For the quarter, Invesco saw net long-term inflows of $13.9 billion in addition to the mostly retail $114.6 billion picked up from the Morgan Stanley acquisition, partly offset by $24.2 billion in market-related declines, $3.4 billion in foreign exchange losses and $900 million in money market outflows.
Overall net long-term inflows for the quarter were up sharply from inflows of $3.6 billion for the prior quarter and $4.4 billion for the year-earlier quarter.
However, a $15.8 billion institutional passive equity mandate from Japan previously managed by Morgan Stanley but not officially included in the acquisition total helped lift Invesco's institutional long-term net inflows for the quarter to $15.7 billion.
In a conference call to discuss the company's latest earnings, CFO Loren M. Starr pointed to the loss of a roughly $1 billion low-fee real estate mandate as a factor behind weak net institutional flows for the latest quarter in the absence of that Japanese mandate. He declined to name either client.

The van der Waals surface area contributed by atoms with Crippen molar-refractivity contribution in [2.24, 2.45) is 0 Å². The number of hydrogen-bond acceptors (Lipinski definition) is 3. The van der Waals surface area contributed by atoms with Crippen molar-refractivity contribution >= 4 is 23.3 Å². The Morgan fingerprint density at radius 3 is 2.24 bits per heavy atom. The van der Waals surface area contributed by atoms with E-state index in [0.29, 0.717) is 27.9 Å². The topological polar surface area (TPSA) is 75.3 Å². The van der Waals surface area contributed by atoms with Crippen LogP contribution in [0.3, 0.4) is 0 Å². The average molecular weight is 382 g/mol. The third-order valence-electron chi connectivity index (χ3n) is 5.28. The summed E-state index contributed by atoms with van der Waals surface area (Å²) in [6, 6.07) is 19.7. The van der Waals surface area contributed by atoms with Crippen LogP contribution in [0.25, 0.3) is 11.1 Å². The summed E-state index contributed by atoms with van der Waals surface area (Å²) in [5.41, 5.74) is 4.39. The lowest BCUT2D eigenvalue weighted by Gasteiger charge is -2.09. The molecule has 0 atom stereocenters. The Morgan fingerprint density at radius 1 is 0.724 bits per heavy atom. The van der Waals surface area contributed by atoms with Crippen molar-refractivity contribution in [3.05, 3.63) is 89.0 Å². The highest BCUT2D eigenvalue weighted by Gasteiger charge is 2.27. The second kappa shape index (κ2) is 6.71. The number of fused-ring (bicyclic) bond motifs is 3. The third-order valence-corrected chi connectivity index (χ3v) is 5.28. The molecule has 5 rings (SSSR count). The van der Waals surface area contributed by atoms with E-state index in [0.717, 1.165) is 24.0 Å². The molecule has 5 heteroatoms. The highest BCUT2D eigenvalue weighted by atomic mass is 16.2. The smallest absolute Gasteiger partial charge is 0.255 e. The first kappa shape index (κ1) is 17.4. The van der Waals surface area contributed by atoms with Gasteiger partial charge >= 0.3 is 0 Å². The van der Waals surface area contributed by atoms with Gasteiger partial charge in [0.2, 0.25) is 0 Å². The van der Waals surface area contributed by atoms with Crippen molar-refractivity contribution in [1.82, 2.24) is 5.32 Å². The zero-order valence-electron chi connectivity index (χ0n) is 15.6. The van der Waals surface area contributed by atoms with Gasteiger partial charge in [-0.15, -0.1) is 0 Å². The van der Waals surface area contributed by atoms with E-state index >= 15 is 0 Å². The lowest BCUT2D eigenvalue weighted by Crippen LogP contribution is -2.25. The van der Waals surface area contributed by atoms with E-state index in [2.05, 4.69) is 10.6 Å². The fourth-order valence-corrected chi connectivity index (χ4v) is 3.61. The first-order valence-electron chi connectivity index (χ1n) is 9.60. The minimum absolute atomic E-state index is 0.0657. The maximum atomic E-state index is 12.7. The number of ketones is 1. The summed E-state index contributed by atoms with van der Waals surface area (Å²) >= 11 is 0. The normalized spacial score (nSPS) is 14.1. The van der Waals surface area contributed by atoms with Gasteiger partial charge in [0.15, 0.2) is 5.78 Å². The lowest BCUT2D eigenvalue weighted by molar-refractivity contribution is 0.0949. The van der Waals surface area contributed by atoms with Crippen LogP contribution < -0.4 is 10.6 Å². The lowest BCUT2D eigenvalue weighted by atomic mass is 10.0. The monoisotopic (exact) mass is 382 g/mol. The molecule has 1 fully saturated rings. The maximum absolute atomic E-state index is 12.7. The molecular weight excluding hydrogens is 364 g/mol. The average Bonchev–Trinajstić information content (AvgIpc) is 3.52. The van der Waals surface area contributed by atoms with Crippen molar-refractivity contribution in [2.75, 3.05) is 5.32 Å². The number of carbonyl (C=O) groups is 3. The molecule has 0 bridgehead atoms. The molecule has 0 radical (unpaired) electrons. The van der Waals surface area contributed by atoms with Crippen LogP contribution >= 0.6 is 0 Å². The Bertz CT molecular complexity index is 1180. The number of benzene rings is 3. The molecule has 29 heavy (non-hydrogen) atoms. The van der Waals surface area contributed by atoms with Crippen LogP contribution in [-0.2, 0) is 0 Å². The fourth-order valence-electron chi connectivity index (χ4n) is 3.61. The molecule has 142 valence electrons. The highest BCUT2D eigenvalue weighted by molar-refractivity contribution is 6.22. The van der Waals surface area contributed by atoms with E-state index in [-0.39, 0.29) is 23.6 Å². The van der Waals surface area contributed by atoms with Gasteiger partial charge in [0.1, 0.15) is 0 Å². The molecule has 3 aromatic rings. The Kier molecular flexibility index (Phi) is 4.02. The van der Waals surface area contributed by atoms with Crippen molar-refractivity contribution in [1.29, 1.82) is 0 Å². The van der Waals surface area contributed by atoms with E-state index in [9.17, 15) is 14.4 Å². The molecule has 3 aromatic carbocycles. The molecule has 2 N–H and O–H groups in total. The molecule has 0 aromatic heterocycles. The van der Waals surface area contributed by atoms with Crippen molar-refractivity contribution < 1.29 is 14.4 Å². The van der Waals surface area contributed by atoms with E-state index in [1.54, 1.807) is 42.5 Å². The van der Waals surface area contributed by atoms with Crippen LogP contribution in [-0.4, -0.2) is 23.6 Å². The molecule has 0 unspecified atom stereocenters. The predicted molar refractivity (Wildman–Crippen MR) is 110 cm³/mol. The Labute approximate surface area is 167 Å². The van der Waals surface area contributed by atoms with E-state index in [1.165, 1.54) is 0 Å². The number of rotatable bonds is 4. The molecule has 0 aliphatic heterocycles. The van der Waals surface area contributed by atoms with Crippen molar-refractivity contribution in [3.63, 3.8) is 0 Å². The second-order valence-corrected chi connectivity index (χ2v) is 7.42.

The addition of $105.1 billion in Morgan Stanley retail assets, meanwhile, lifted Invesco's retail AUM to $326 billion as of June 30, up 33% from the prior quarter. Institutional assets came to $216.3 billion as of June 30, up 9.4% from the prior quarter, while private wealth management-related assets came to $15.4 billion, down 1.3%.
The company reported net income attributable to common shareholders of $40.8 million for the latest quarter, down 57% from the prior quarter amid $79 million in transaction and integration costs, and down 46% from the year before.
Net revenue, meanwhile, came to $589 million, up 8.2% from the prior quarter and up 25% from the year before.